Thursday, 25 February 2021

Not sure why this is anybody else's problem.

From the BBC:

Local MP Liam Byrne spoke about the problem in the House of Commons this week. It is, he told MPs, "a story of two nations - rich and poor".

This is not unique to Birmingham. It is a pattern that is being repeated across the country. The people who are most at risk from the virus are the ones, it seems, who are least likely to come forward for vaccination.

Detailed data on uptake down to a community level is not being published by the government to the frustration of many - the figures for Birmingham were published by the council. But what information is available suggests the poorest and most ethnically diverse communities (there is a huge overlap between the two) are seeing the lowest levels of uptake.

The vaccines seem to be working - hooray
Pfizer, Astra Zeneca, the UK govermnent and the NHS between them are handling it all well - hooray
The vaccines are 'free' and well advertised - hooray
They are not compulsory - hooray
The corollary of 'not compulsory' is that some people, for whatever reasons, will refuse to have it. Fair enough. That's the price of freedom.


decnine said...

It's a problem because White Supremacy. And the BBC thinks you ought to be feeling Guilty. You don't need to know the details.

mombers said...

It's a problem because it will make things worse amongst these already disadvantaged communities. And hence make us all poorer. That said, I am against compulsory vaccination - it will just fuel the fire of the anti-vax movement. It should be compulsory for international travel and possibly for some jobs applicants (not grounds for dismissal for existing staff though). We fired our dentist after he started spouting anti-vax nonsense. A friend's son almost died of measles when he was 6 months old because someone didn't get vaccinated but still thought it was fair to mingle with people who didn't want to get measles (MMR is at 12 months only)

I managed to get a vaccine invite despite being in my early 40s and no serious underlying conditions. Pleased to say no side effects, but was hoping to pick up some Swedish (I got the Astrazeneca one)

Mark Wadsworth said...

D, I suspect so.

M, AZ is Anglo Swedish. Which one were you hoping for?

Mark Wadsworth said...

M, I agree that it is a shame that some people refuse to take it. But what if it were only Jehovah's Witlesses, or West Ham supporters or keen pot-holers who refused to take it. Would the BBC give a stuff? I know that I wouldn't.

Bayard said...

"It should be compulsory for international travel and possibly for some jobs applicants (not grounds for dismissal for existing staff though)."

What about if you had the disease as a child, but have no paperwork to prove it. Would you propose such people are pointlessly vaccinated?

mombers said...

@bayard what do you mean by pointlessly vaccinated? I almost certainly had covid in April but there's no evidence that you can't get it again. Entering another country is not a right, I'm all for retaining freedom domestically, subject to not impinging on others' freedom.

Mark Wadsworth said...

B, I would, to be honest.

Mark Wadsworth said...

... I have also almost certainly had it, but will line up for my jab.

Bayard said...

"I almost certainly had covid in April but there's no evidence that you can't get it again."

If you can "get it again", what's the point of being vaccinated? If having the disease itself doesn't make you immune, having a mild form of it (vaccination) isn't going to. Vaccination isn't some magic juju that makes you immune, it's a way of making your body make the necessary antibodies it would make if you had had the disease and recovered from it without you actually suffering from the disease.

Anyway, I wasn't talking about COVID, which is a coronavirus. Coronaviruses, like the common cold, tend to mutate swiftly. That doesn't apply to all other infectious diseases, like measles for instance, or mumps. Would you have everyone who has had these diseases, but it is not on their medical records line up for a pointless vaccination?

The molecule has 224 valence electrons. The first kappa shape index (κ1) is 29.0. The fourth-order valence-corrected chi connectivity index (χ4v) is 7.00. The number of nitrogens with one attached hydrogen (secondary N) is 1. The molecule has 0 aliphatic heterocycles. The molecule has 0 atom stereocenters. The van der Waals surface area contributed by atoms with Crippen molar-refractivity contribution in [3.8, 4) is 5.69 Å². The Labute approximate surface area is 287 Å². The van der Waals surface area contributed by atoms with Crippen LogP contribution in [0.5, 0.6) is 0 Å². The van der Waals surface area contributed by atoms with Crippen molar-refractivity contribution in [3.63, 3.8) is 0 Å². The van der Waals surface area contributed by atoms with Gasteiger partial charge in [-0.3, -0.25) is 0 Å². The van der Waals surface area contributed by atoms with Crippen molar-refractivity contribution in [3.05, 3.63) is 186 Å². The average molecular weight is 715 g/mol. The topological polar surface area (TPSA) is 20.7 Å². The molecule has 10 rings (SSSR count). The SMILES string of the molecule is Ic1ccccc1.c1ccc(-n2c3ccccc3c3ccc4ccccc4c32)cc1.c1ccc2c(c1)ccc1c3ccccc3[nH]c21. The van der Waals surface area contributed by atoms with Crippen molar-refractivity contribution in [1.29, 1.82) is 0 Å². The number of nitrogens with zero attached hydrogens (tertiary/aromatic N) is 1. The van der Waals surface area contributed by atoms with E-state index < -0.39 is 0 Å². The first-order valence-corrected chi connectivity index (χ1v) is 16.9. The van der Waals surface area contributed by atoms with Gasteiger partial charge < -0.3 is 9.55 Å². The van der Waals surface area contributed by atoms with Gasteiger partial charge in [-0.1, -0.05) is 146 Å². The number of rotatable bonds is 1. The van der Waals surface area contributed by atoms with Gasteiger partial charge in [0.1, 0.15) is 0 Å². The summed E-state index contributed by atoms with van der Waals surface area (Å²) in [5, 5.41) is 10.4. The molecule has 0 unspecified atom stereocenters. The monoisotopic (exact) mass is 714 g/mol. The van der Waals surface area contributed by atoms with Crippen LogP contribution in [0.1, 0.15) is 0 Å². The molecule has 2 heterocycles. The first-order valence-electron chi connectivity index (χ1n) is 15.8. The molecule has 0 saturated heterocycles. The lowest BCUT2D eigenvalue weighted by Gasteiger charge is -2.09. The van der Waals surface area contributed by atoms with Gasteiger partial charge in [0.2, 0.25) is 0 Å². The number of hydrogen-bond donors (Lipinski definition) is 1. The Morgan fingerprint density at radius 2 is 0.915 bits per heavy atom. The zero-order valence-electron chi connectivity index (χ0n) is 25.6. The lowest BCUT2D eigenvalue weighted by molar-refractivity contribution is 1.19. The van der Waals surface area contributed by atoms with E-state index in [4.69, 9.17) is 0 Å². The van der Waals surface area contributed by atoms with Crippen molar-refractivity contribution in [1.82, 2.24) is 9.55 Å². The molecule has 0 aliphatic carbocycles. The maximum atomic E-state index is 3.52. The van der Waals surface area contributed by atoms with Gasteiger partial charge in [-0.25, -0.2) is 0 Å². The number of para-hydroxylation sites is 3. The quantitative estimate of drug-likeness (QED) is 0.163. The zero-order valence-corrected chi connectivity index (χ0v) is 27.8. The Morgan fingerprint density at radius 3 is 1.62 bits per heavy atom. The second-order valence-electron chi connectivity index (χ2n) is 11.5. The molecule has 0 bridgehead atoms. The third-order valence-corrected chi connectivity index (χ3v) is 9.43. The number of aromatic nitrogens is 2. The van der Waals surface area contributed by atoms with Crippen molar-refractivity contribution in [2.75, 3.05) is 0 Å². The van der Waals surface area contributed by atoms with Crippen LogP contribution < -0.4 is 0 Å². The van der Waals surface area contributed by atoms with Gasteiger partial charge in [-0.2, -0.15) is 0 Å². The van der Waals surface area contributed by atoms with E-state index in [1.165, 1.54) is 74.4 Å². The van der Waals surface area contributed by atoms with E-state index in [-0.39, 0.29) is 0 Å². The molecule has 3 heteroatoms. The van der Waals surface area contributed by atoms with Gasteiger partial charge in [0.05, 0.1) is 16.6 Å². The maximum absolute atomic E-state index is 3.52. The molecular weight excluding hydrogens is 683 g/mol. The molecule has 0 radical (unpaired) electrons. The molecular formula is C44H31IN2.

Nessimmersion said...

As explained by a Microbiologist:

The doublethink in this case is off the scale. The vaccines have been clearly stated to not be ‘real’ vaccines. They don’t stop you catching it and they don’t stop you spreading it. All they claim to do is reduce the symptoms. Well, that’s not a bad thing in itself. The rabies vaccine claimed much the same – it won’t stop you getting rabies but it will give you time to get to a hospital for treatment.

So, the vaccine will not stop you spreading it, therefore the vaccinated pose just as much risk of spread as the unvaccinated. The difference is that the vaccinated might be spreading the virus without getting sick themselves. And yet we are to believe that the unvaccinated pose a risk to the vaccinated. This is the polar opposite to any form of biology, immunology, logic or reason – and people believe it.

Somehow, even though the vaccinated can still spread the virus, giving them a ‘vaccine passport’ makes them magically safe to be around. Twitter is full of propaganda on this.

‘Wouldn’t you feel safer if the person next to you in the theatre / your Uber driver was vaccinated?’ Well, do I have to ask them if they’ve had vaccinations against polio or tuberculosis or tetanus or measles or mumps or a host of other diseases that are far worse than Covid? No? So why this one? Also, if they’re vaccinated, they might have mild or no symptoms, suppressed by their vaccine, but still be exhaling live virus. So logically you should feel safer if they didn’t have this dodgy vaccine.

mombers said...

@MW maybe you can get the scientists that you trust on this matter to take a look at your concerns about climate science?

@others not too surprised but saddened that vaccine scepticism is coming up on this blog

Mark Wadsworth said...

N, proper large scale retrospective monitoring of vaccinees in Scotland and Israel show that the risk of catching it (and passing it on) is reduced by about 75%. Not brilliant but good enough. As you say, the ones who still get infected get milder cases, hospitalisations and deaths are reduced by 95% overall. It's all good.

M, there are pseudo scientists who make stuff up, I don't trust them at all because they are not even scientists, and there are real scientists, whom I trust, by and large.

Lola said...

Being an old git and 'vulnerable' I am 'offered' the 'flu jab each year. I take up the offer, having had 'flu a couple of times, and it really isn't at all funny. So that jab protects ME from 'flu. But I guess that once youi have got flu it is as transmissable as covid. And I don't have to have a 'flu passport'.

Surely in a free society the same rule should apply to the covid jab. I would be offered it and if I declined, fair enough. It's my choice. So - in a free society - why should I be required to have a covid passport?